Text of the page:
Donald Trump accepted the Republican Party’s nomination for president last night at the Quicken Loans Arena here in Cleveland. His hour-and-15-minute speech portrayed the U.S. as a nation humiliated abroad and under threat at home.
Donald Trump: "Our convention occurs at a moment of crisis for our nation. The attacks on our police and the terrorism of our cities threaten our very way of life. … I have a message for all of you: The crime and violence that today afflicts our nation will soon—and I mean very soon—come to an end. Beginning on January 20th of 2017, safety will be restored."
During his speech, Trump reiterated both his calls for banning immigration from countries that have had recent terrorist attacks and for building a wall on the U.S.-Mexico border.
Donald Trump: "We must immediately suspend immigration from any nation that has been compromised by terrorism until such time as proven vetting mechanisms have been put in place. We don’t want them in our country. … We are going to build a great border wall to stop illegal immigration, to stop the gangs and the violence, and to stop the drugs from pouring into our communities."
The speech included multiple factual inaccuracies. According to The Washington Post, the speech was "a compendium of doomsday stats that fall apart upon close scrutiny. Numbers are taken out of context, data is manipulated, and sometimes the facts are wrong."
Many criticized Trump’s speech, saying it had undertones of fearmongering and demagoguery. In a piece headlined "Donald Trump: The Candidate of the Apocalypse," The Washington Post Editorial Board said Trump’s speech embodied a "wishful, demagogic brand," writing: "Mr. Trump took real challenges and recast them in terms that were not only exaggerated but also apocalyptic." Alicia Garza, co-founder of Black Lives Matter, tweeted: "I don’t know what I’m watching right now but I imagine this is the kind of speech Hitler would make #FreedomNow." But Trump’s speech did receive praise from former head of the Ku Klux Klan David Duke, who tweeted: "Great Trump Speech, America First! Stop Wars! Defeat the Corrupt elites! Protect our Borders! Fair Trade! Couldn’t have said it better!" In February, Trump refused to disavow David Duke’s support, or the support of other white supremacists, during an interview with CNN’s Jake Tapper. Trump later disavowed Duke’s support.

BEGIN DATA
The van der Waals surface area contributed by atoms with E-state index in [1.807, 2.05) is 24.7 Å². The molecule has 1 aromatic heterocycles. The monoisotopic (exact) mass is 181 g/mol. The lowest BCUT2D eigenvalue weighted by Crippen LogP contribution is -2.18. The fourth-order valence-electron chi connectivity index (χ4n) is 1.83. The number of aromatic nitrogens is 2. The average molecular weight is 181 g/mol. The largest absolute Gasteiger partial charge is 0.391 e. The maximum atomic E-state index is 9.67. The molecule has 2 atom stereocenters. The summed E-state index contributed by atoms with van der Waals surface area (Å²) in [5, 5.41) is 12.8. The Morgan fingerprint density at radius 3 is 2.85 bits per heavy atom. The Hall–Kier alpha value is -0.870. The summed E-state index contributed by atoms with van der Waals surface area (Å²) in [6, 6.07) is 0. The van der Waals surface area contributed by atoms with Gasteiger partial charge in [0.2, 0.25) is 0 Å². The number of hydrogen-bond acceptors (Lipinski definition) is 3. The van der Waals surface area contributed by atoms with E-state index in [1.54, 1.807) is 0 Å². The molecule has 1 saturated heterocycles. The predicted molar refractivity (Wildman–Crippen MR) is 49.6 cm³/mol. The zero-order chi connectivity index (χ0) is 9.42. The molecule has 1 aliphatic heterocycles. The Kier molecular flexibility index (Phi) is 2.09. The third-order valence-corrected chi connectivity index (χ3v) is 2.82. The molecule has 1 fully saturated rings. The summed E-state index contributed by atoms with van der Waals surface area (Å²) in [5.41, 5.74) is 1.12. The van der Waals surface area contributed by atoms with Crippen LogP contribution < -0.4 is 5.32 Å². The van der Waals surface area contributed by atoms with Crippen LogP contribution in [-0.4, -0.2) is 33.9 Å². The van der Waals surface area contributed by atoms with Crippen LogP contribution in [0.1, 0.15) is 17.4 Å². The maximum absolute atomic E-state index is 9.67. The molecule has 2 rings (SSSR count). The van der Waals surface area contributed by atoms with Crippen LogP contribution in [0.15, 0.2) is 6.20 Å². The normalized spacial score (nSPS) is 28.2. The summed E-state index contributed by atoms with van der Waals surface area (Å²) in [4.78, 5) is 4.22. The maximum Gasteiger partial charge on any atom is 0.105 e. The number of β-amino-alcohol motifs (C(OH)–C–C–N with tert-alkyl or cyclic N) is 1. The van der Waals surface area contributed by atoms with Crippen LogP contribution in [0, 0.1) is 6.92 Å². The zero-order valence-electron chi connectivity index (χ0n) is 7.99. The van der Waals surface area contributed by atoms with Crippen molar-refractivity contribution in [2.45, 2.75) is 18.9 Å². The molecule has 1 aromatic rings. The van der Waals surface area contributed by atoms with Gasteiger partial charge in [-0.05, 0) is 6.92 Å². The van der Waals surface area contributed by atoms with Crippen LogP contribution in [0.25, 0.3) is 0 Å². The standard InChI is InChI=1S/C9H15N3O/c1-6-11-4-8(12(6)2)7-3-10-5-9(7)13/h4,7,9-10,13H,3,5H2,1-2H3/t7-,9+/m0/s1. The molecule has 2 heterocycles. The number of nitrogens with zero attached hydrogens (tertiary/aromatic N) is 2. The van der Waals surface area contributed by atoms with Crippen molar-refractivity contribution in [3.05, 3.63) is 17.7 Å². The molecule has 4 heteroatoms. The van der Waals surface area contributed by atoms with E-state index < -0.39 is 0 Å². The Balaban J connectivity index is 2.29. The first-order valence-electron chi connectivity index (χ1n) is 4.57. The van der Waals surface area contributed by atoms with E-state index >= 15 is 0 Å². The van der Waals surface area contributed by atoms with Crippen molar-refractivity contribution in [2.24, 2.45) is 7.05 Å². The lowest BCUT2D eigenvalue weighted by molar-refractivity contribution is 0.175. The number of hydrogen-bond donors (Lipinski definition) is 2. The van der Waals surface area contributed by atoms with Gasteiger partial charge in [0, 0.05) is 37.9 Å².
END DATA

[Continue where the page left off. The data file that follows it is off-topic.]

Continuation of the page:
Texas Senator Ted Cruz stood by his refusal to endorse Donald Trump, while speaking at a public breakfast for Texas delegates Thursday.
Sen. Ted Cruz: "When I addressed the convention, I addressed the convention because Donald Trump asked me to. And when Donald asked me to, he didn’t ask me to endorse. And indeed, three days ago, I talked on the phone with him and told him I’m not going to endorse you. … I’ll just give you this response: I am not in the habit of supporting people who attack my wife and attack my father."
Instead of endorsing Trump in his speech Wednesday night, Cruz said, "vote your conscience," which prompted boos from the crowd.
Ohio Governor John Kasich has also spoken about why he has not set foot inside the Quicken Loans Arena this week, even though he’s been all over Cleveland. Kasich said, "I can tell you when you stand on principles, sometimes you stand alone." This comes after The New York Times reported Donald Trump actually wanted Kasich to be his running mate, and that Kasich declined. According to The New York Times, Donald Trump’s son, Donald Trump Jr., called Kasich’s adviser asking if the governor wanted to be "the most powerful vice president in history," promising Kasich would be in charge of both domestic and foreign policy. Donald Trump Jr. reportedly said that his father’s role, as president, would be simply "making America great again." Trump’s campaign disputes this account and denies it wanted to pick Kasich over Indiana Governor Mike Pence.